Polar low over the western Bering Sea
AWIPS images of 1-km resolution Suomi NPP VIIRS 0.7 Âµm Day/Night Band data (above) showed the development of a small polar low in the far western Bering Sea during the 02 March – 03 March 2013 period. A string of breaking Kelvin-Helmholtz waves could be seen feeding into the circulation of the developing low. Station identifiers 25941, 25954, and 21956 denote the villages of Cemurnaut, Korf, and Apuka (respectively) located on the northern end of the Kamchatka Peninsula of Russia.
The corresponding Suomi NPP VIIRS 11.45 Âµm IR channel images (below) indicated that cloud top IR brightness temperatures were colder than -30Âº C (darker blue color enhancement) near the center of the polar low circulation.
Suomi NPP VIIRS false-color Red/Green/Blue (RGB) images (below) showed that the polar low was developing just south of the sea ice edge (snow and ice appear as darker shades of red). The appearance of red shading also indicated that the cloud tops along the string of Kelvin-Helmholtz waves were beginning to glaciate. Note from the distance scale plotted on the lower left that the diameter of the polar low circulation was less than 100 miles.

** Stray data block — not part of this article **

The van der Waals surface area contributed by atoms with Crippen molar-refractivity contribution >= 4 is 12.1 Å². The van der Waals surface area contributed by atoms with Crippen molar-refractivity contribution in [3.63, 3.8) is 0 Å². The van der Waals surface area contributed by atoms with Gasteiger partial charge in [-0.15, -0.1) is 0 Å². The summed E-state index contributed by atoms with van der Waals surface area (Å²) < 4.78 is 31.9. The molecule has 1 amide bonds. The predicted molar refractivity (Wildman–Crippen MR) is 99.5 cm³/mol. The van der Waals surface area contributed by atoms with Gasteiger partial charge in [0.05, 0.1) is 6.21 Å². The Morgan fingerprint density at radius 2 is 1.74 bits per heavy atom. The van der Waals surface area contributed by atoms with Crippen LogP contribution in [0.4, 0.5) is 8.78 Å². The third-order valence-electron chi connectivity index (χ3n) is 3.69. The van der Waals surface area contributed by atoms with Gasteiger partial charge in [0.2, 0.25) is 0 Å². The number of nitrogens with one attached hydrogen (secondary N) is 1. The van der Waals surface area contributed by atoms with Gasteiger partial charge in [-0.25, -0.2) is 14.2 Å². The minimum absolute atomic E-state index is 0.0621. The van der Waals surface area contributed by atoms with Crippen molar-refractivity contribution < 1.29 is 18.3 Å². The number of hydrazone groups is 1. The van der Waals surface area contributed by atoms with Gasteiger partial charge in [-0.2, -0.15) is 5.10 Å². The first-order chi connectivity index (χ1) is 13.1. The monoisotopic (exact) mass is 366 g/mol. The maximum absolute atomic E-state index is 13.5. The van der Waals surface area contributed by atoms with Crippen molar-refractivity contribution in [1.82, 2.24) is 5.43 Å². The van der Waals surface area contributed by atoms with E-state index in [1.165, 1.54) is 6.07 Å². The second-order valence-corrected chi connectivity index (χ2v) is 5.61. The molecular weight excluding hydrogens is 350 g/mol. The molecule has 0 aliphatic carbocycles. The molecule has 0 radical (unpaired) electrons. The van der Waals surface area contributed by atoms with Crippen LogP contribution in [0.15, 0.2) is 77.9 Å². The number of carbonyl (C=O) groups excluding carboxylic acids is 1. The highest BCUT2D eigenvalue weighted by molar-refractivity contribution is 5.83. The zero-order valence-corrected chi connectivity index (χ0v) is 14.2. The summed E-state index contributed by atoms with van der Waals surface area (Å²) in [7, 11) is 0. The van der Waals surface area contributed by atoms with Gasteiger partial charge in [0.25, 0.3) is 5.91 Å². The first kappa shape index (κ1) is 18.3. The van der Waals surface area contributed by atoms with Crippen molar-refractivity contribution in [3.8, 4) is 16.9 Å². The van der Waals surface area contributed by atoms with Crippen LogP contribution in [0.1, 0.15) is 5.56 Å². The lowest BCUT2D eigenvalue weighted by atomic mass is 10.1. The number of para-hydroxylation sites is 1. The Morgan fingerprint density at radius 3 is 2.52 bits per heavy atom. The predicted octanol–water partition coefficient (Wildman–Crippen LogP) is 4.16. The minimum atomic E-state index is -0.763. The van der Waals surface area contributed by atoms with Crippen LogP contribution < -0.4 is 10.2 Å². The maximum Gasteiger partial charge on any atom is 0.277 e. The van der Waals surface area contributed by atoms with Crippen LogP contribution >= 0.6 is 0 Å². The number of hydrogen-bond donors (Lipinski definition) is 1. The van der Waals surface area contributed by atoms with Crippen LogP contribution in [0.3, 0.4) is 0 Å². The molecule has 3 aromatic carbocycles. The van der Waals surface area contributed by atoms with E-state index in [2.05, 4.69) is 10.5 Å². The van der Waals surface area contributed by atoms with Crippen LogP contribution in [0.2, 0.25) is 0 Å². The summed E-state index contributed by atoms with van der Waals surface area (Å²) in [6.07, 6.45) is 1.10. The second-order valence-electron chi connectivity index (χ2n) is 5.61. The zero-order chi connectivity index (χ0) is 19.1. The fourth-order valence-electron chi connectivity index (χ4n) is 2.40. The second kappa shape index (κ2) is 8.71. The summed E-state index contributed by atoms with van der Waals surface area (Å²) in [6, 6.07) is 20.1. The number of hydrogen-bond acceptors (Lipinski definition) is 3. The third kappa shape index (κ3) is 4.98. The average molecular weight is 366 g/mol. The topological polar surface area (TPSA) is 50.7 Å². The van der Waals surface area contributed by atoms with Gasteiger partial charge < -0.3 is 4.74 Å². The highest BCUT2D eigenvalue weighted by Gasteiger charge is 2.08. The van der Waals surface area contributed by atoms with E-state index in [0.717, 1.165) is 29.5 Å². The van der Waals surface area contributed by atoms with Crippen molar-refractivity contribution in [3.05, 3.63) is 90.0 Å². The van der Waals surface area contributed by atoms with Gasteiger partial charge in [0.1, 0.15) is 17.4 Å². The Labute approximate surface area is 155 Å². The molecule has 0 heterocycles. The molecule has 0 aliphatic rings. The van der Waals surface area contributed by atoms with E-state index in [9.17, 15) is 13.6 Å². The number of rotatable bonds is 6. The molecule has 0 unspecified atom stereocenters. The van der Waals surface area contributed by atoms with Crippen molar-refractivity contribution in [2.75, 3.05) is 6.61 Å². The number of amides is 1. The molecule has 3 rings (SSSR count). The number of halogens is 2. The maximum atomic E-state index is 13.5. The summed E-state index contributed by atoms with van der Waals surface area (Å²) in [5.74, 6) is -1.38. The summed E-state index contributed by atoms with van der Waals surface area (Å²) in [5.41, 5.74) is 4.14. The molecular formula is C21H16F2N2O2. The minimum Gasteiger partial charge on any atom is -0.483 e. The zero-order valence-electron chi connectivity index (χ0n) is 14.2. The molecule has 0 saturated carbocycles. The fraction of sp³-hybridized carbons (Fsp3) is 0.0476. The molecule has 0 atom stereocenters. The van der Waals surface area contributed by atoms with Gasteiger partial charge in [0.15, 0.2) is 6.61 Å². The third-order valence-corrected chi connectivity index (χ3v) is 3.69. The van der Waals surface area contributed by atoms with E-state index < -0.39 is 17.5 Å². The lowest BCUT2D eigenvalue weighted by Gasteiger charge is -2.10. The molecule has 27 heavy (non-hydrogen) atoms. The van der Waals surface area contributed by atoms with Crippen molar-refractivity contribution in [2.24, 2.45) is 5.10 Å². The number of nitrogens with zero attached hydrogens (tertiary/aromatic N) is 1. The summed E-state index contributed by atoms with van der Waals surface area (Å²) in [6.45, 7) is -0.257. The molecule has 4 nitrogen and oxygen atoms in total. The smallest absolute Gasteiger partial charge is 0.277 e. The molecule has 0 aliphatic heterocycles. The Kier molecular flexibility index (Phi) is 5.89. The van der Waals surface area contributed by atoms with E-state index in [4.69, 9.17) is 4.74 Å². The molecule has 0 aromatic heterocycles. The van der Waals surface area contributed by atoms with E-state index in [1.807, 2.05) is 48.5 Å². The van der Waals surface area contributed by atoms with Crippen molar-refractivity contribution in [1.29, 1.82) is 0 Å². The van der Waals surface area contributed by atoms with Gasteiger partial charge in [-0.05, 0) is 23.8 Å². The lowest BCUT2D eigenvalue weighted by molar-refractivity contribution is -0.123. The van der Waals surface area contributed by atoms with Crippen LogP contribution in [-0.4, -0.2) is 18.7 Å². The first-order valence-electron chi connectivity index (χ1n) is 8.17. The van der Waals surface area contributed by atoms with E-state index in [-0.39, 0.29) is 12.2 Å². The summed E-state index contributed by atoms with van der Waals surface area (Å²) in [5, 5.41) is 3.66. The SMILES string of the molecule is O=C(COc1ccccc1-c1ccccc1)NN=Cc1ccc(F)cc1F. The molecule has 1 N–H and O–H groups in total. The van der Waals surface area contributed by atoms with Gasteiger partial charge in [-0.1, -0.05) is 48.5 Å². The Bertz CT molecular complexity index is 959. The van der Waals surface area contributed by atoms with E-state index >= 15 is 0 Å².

A larger-scale view using a Suomi NPP VIIRS 0.64 Âµm visible channel image (below) helped to emphasize the small size of the Bering Sea polar low, especially when compared to the much larger storm system that was located just south of the Aleutian Islands at that time. The tightly-packed isobars of another strong storm approaching from the North Pacific Ocean could also be seen.
McIDAS images of MTSAT-2 0.73 Âµm visible channel data (below; click image to play animation) indicated that the polar low was initially moving southeastward away from the Kamchatka Peninsula, but then began to reverse direction and move back northwestward due to strong southeasterly flow in advance of the large and intense storm over the North Pacific Ocean.